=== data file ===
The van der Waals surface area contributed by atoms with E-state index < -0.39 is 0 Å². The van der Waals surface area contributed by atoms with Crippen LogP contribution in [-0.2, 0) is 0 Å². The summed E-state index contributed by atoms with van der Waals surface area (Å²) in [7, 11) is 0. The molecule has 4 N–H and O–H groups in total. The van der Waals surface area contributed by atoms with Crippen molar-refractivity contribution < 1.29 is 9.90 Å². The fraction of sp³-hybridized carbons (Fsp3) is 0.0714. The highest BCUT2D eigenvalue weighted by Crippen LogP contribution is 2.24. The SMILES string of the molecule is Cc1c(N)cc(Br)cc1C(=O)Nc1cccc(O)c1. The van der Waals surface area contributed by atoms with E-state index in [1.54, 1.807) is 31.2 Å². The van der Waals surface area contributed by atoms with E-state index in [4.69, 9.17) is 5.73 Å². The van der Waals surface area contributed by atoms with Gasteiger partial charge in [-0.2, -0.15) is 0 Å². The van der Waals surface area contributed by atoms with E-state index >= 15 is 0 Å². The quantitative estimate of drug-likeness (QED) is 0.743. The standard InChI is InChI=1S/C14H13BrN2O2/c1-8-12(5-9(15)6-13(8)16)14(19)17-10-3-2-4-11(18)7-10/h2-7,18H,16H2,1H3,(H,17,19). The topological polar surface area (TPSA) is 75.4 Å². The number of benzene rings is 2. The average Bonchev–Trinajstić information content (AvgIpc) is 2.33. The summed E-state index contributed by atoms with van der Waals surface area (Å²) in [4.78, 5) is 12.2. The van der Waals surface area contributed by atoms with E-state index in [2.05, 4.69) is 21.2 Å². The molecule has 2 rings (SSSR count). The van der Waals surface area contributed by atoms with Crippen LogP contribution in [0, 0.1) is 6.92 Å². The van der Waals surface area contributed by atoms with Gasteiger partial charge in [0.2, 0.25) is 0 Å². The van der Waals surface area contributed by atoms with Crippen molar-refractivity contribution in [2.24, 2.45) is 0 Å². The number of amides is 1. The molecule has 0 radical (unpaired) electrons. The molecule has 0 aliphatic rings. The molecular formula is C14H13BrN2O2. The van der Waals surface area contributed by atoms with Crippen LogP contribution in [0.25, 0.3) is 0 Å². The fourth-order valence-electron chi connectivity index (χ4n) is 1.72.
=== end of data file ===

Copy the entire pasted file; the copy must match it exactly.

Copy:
The van der Waals surface area contributed by atoms with E-state index < -0.39 is 0 Å². The van der Waals surface area contributed by atoms with Crippen LogP contribution in [-0.2, 0) is 0 Å². The summed E-state index contributed by atoms with van der Waals surface area (Å²) in [7, 11) is 0. The molecule has 4 N–H and O–H groups in total. The van der Waals surface area contributed by atoms with Crippen molar-refractivity contribution < 1.29 is 9.90 Å². The fraction of sp³-hybridized carbons (Fsp3) is 0.0714. The highest BCUT2D eigenvalue weighted by Crippen LogP contribution is 2.24. The SMILES string of the molecule is Cc1c(N)cc(Br)cc1C(=O)Nc1cccc(O)c1. The van der Waals surface area contributed by atoms with E-state index in [1.54, 1.807) is 31.2 Å². The van der Waals surface area contributed by atoms with E-state index in [4.69, 9.17) is 5.73 Å². The van der Waals surface area contributed by atoms with Gasteiger partial charge in [-0.2, -0.15) is 0 Å². The van der Waals surface area contributed by atoms with E-state index >= 15 is 0 Å². The quantitative estimate of drug-likeness (QED) is 0.743. The standard InChI is InChI=1S/C14H13BrN2O2/c1-8-12(5-9(15)6-13(8)16)14(19)17-10-3-2-4-11(18)7-10/h2-7,18H,16H2,1H3,(H,17,19). The topological polar surface area (TPSA) is 75.4 Å². The number of benzene rings is 2. The average Bonchev–Trinajstić information content (AvgIpc) is 2.33. The summed E-state index contributed by atoms with van der Waals surface area (Å²) in [4.78, 5) is 12.2. The van der Waals surface area contributed by atoms with E-state index in [2.05, 4.69) is 21.2 Å². The molecule has 2 rings (SSSR count). The van der Waals surface area contributed by atoms with Crippen LogP contribution in [0, 0.1) is 6.92 Å². The van der Waals surface area contributed by atoms with Gasteiger partial charge in [0.2, 0.25) is 0 Å². The van der Waals surface area contributed by atoms with Crippen molar-refractivity contribution in [2.24, 2.45) is 0 Å². The number of amides is 1. The molecule has 0 radical (unpaired) electrons. The molecule has 0 aliphatic rings. The molecular formula is C14H13BrN2O2. The van der Waals surface area contributed by atoms with Crippen LogP contribution in [0.25, 0.3) is 0 Å². The fourth-order valence-electron chi connectivity index (χ4n) is 1.72.